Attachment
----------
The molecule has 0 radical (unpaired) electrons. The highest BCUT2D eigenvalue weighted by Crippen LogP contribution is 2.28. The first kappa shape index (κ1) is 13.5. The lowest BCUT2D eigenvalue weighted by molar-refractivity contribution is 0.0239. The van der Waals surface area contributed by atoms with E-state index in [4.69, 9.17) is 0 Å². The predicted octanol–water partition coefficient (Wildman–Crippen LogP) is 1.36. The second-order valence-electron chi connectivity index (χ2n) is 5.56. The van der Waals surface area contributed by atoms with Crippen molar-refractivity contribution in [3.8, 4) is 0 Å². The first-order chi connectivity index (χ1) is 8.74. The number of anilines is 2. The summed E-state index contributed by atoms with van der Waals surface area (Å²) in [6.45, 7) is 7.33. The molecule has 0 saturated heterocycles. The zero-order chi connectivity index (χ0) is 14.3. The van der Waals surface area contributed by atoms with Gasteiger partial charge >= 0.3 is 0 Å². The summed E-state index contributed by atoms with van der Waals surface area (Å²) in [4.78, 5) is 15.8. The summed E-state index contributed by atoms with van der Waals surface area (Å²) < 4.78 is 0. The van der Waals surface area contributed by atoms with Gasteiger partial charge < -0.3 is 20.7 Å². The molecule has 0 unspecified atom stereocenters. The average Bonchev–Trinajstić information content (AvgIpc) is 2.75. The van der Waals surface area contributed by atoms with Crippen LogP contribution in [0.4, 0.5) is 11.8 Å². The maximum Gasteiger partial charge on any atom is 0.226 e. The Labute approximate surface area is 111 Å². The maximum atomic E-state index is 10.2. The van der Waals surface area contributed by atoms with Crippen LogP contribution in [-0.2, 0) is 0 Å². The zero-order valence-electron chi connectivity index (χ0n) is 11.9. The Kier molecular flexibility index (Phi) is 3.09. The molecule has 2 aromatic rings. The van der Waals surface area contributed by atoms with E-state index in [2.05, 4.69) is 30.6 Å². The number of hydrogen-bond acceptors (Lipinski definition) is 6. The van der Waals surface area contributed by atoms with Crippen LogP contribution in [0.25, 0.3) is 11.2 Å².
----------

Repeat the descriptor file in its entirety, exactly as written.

The molecule has 0 radical (unpaired) electrons. The highest BCUT2D eigenvalue weighted by Crippen LogP contribution is 2.28. The first kappa shape index (κ1) is 13.5. The lowest BCUT2D eigenvalue weighted by molar-refractivity contribution is 0.0239. The van der Waals surface area contributed by atoms with E-state index in [4.69, 9.17) is 0 Å². The predicted octanol–water partition coefficient (Wildman–Crippen LogP) is 1.36. The second-order valence-electron chi connectivity index (χ2n) is 5.56. The van der Waals surface area contributed by atoms with Crippen molar-refractivity contribution in [3.8, 4) is 0 Å². The first-order chi connectivity index (χ1) is 8.74. The number of anilines is 2. The summed E-state index contributed by atoms with van der Waals surface area (Å²) in [6.45, 7) is 7.33. The molecule has 0 saturated heterocycles. The zero-order chi connectivity index (χ0) is 14.3. The van der Waals surface area contributed by atoms with Gasteiger partial charge >= 0.3 is 0 Å². The summed E-state index contributed by atoms with van der Waals surface area (Å²) in [4.78, 5) is 15.8. The summed E-state index contributed by atoms with van der Waals surface area (Å²) < 4.78 is 0. The van der Waals surface area contributed by atoms with Gasteiger partial charge < -0.3 is 20.7 Å². The molecule has 0 unspecified atom stereocenters. The average Bonchev–Trinajstić information content (AvgIpc) is 2.75. The van der Waals surface area contributed by atoms with Crippen LogP contribution in [0.4, 0.5) is 11.8 Å². The maximum Gasteiger partial charge on any atom is 0.226 e. The Labute approximate surface area is 111 Å². The maximum atomic E-state index is 10.2. The van der Waals surface area contributed by atoms with Crippen LogP contribution in [-0.2, 0) is 0 Å². The zero-order valence-electron chi connectivity index (χ0n) is 11.9. The Kier molecular flexibility index (Phi) is 3.09. The molecule has 2 aromatic rings. The van der Waals surface area contributed by atoms with E-state index in [2.05, 4.69) is 30.6 Å². The number of hydrogen-bond acceptors (Lipinski definition) is 6. The van der Waals surface area contributed by atoms with Crippen LogP contribution in [0.25, 0.3) is 11.2 Å².